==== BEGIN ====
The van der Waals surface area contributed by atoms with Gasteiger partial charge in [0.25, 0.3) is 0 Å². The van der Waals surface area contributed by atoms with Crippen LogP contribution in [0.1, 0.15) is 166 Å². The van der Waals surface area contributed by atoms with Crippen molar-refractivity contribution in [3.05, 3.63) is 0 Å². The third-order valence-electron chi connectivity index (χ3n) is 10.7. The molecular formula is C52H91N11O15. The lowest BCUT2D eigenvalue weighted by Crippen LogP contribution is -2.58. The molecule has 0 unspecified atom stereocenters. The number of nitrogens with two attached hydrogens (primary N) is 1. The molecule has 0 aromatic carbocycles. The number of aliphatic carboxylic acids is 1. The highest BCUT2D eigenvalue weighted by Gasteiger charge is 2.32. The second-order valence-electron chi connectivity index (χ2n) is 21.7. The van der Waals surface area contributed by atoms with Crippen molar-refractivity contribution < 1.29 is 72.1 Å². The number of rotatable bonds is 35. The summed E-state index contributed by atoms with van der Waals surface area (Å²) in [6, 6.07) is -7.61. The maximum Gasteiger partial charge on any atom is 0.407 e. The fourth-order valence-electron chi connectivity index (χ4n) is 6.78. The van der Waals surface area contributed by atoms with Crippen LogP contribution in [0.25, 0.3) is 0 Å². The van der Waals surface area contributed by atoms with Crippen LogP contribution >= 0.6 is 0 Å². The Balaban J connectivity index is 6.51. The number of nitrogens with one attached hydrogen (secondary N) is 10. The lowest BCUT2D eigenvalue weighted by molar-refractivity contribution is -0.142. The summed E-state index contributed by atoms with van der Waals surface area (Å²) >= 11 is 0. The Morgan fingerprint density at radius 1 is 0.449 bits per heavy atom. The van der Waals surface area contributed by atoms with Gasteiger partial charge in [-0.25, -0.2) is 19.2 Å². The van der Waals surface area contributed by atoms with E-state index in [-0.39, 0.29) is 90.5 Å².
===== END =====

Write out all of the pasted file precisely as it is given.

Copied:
The van der Waals surface area contributed by atoms with Gasteiger partial charge in [0.25, 0.3) is 0 Å². The van der Waals surface area contributed by atoms with Crippen LogP contribution in [0.1, 0.15) is 166 Å². The van der Waals surface area contributed by atoms with Crippen molar-refractivity contribution in [3.05, 3.63) is 0 Å². The third-order valence-electron chi connectivity index (χ3n) is 10.7. The molecular formula is C52H91N11O15. The lowest BCUT2D eigenvalue weighted by Crippen LogP contribution is -2.58. The molecule has 0 unspecified atom stereocenters. The number of nitrogens with two attached hydrogens (primary N) is 1. The molecule has 0 aromatic carbocycles. The number of aliphatic carboxylic acids is 1. The highest BCUT2D eigenvalue weighted by Gasteiger charge is 2.32. The second-order valence-electron chi connectivity index (χ2n) is 21.7. The van der Waals surface area contributed by atoms with Crippen molar-refractivity contribution < 1.29 is 72.1 Å². The number of rotatable bonds is 35. The summed E-state index contributed by atoms with van der Waals surface area (Å²) in [6, 6.07) is -7.61. The maximum Gasteiger partial charge on any atom is 0.407 e. The fourth-order valence-electron chi connectivity index (χ4n) is 6.78. The van der Waals surface area contributed by atoms with Crippen LogP contribution in [0.25, 0.3) is 0 Å². The van der Waals surface area contributed by atoms with Crippen LogP contribution >= 0.6 is 0 Å². The Balaban J connectivity index is 6.51. The number of nitrogens with one attached hydrogen (secondary N) is 10. The lowest BCUT2D eigenvalue weighted by molar-refractivity contribution is -0.142. The summed E-state index contributed by atoms with van der Waals surface area (Å²) >= 11 is 0. The Morgan fingerprint density at radius 1 is 0.449 bits per heavy atom. The van der Waals surface area contributed by atoms with Gasteiger partial charge in [-0.25, -0.2) is 19.2 Å². The van der Waals surface area contributed by atoms with E-state index in [-0.39, 0.29) is 90.5 Å².